What Watson didn’t bother mentioning is that the NEB reference case is based on highly unrealistic crude prices — $60 per barrel this year, rising to $75 next year and up over $90 by 2025. Even the price forecast for this year is unrealistic.
In the NEB’s lower price case, the price for this year is $48, rising only to $64 by 2025 — much more in line with expectations based on U.S. fracking setting the ceiling price. Under that scenario, only already-developed oilsands projects proceed and new projects don’t start coming on until the late 2020s when prices have improved enough. That’s realistic.
Watson’s scary scenario — 1.2 million barrels a day of crude moving by rail — is also based on that high-price forecast. The production in the more plausible, low-price scenario posits only small amounts moving by rail until the late 2020’s — and even then it never gets close to the NEB’s numbers.
So ask yourself: Why would the NEB choose to warn of 1.2 million barrels a day moving by rail based on an unlikely price scenario? For one thing, it’s completely inconsistent with statements made by the Trudeau government — and the Harper government — on fossil fuel use in Canada.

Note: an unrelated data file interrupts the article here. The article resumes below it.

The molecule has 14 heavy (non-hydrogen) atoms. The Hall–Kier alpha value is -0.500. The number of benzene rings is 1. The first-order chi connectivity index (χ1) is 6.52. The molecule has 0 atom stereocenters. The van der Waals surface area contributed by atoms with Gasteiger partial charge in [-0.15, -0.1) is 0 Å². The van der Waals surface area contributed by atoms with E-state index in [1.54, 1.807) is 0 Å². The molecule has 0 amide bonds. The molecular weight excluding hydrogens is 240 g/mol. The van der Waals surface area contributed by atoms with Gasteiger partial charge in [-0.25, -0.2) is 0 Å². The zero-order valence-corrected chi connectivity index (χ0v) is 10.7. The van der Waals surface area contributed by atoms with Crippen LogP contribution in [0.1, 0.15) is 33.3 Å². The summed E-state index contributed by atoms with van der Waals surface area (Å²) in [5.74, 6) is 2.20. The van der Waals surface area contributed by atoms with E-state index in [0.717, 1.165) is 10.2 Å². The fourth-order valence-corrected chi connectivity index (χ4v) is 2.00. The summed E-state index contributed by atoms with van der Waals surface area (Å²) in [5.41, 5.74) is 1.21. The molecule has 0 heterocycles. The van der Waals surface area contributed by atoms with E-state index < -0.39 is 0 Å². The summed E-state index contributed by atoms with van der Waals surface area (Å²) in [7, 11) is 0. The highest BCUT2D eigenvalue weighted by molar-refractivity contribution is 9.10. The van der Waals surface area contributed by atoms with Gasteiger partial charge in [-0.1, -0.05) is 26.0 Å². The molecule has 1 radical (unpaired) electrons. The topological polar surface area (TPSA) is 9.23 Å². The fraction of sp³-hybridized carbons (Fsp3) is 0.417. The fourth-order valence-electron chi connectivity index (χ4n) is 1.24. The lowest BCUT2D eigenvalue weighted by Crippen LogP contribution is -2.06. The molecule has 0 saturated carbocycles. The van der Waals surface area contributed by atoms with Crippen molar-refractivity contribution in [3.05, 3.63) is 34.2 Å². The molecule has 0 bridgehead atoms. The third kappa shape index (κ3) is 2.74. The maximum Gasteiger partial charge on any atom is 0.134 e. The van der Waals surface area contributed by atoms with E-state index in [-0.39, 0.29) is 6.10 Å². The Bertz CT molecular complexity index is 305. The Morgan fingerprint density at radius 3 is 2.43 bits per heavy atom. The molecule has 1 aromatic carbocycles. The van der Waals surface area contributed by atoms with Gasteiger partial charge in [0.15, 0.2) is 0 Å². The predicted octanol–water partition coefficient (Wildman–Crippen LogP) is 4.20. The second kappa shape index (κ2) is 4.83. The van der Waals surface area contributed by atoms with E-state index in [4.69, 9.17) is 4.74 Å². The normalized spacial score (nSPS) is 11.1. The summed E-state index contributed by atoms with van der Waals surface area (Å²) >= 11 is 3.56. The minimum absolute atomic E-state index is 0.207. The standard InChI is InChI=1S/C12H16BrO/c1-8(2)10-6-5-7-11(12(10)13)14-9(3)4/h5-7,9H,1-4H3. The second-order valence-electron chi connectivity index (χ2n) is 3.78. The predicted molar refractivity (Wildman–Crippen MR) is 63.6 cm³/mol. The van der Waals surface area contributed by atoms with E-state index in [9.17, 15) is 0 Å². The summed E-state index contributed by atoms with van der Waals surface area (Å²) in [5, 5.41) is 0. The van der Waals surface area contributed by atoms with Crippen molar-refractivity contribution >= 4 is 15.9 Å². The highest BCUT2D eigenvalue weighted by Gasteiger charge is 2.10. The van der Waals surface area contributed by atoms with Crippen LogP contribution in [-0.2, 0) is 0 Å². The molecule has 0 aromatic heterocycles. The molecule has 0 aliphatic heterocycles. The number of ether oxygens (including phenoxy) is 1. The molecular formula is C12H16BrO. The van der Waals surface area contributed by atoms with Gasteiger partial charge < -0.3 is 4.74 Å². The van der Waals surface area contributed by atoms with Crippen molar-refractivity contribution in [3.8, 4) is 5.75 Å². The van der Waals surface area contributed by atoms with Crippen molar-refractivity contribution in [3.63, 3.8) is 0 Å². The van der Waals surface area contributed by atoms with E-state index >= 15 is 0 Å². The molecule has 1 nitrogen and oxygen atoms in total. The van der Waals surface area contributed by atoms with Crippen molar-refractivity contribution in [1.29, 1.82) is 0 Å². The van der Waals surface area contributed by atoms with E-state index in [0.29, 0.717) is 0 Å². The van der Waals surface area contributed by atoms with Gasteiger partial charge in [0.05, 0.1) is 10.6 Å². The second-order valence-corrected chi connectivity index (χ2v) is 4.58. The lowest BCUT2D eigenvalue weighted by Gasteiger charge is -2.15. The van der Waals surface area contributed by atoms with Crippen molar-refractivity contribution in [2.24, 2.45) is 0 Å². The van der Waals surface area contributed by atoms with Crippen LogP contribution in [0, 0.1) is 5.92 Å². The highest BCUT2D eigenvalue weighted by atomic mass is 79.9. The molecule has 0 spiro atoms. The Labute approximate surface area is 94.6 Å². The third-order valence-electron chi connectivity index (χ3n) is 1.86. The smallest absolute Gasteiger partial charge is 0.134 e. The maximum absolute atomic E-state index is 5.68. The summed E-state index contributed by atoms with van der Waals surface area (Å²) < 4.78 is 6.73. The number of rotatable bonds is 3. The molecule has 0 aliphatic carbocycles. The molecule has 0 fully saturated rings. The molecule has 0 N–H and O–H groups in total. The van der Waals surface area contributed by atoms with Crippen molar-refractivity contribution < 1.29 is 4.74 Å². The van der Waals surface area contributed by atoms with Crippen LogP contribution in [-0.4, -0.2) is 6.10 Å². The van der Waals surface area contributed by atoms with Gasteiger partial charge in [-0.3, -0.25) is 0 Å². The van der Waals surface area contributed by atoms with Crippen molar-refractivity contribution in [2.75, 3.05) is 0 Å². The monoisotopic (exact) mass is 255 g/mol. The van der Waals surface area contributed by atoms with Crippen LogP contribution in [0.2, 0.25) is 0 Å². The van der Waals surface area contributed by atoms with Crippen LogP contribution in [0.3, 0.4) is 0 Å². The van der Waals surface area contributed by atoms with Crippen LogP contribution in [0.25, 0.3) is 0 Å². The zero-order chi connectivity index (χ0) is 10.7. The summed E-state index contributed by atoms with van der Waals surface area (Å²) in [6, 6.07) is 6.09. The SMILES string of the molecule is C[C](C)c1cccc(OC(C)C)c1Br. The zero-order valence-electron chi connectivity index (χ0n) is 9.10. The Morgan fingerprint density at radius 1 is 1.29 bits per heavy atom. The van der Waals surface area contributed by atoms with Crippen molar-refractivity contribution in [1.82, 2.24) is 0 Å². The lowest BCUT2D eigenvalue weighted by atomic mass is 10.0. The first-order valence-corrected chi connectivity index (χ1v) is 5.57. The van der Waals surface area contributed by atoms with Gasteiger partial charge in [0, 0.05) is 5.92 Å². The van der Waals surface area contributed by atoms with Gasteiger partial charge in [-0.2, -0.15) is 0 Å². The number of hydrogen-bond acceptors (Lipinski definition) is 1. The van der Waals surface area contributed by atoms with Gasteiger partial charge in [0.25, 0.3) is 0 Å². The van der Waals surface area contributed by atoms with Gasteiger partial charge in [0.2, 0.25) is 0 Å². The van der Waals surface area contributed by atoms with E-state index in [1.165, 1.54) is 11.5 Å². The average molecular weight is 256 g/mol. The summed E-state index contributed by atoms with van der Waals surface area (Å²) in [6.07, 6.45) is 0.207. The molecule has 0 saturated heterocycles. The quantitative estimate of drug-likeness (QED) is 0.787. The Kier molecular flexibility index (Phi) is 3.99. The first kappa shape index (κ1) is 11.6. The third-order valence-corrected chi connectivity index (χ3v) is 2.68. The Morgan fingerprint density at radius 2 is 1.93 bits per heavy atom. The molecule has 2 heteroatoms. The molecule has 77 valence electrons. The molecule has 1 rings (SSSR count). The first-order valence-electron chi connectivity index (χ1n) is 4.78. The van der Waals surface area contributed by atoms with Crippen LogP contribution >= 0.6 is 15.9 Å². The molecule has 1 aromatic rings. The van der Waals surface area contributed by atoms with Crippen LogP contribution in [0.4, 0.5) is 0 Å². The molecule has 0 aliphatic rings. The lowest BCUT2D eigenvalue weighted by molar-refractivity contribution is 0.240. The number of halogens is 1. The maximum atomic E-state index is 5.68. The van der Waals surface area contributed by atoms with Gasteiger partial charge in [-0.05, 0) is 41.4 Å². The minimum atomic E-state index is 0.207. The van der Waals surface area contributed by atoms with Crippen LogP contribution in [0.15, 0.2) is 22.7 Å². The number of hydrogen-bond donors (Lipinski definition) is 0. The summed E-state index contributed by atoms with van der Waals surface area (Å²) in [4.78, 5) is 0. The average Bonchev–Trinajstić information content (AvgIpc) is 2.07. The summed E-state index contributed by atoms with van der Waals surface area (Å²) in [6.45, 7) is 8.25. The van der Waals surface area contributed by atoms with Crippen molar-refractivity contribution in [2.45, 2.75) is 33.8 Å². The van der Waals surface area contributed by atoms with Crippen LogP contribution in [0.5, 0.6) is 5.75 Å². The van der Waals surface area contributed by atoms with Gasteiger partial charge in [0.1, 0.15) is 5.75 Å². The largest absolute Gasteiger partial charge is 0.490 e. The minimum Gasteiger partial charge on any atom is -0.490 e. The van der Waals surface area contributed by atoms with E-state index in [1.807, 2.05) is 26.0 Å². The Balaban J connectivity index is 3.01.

Those government targets point to a 30 per cent reduction in fossil fuel consumption by 2030, or even a more realistic number like 15 per cent.
The head of the NEB testified before a Senate committee on the need for pipelines based on prices forecasts that don’t seem plausible, and carbon consumption rates that even the last government wanted to avoid. What conclusions are we supposed to reach from this?
Hopefully we’ll start seeing more of the unbiased, informative work that ought to expect from an independent regulatory authority. Otherwise we should all start questioning the NEB’s impartiality. And if it can’t be unbiased, it can at least be consistent.”
With an election approaching this spring, it’s worth asking if we’re all wrong about the province
“The NEP sealed an enmity between Alberta and Ottawa that continues nearly forty years later. The federal Liberals have never made any significant inroads in Alberta electorally since; various conservative parties have been the only ones trusted with the province’s interests. This, again, is more a matter of political myth than fact: Brian Mulroney was actually a great disappointment to the West, and Jean Chrétien was one of the greatest champions of the province’s oil sands.”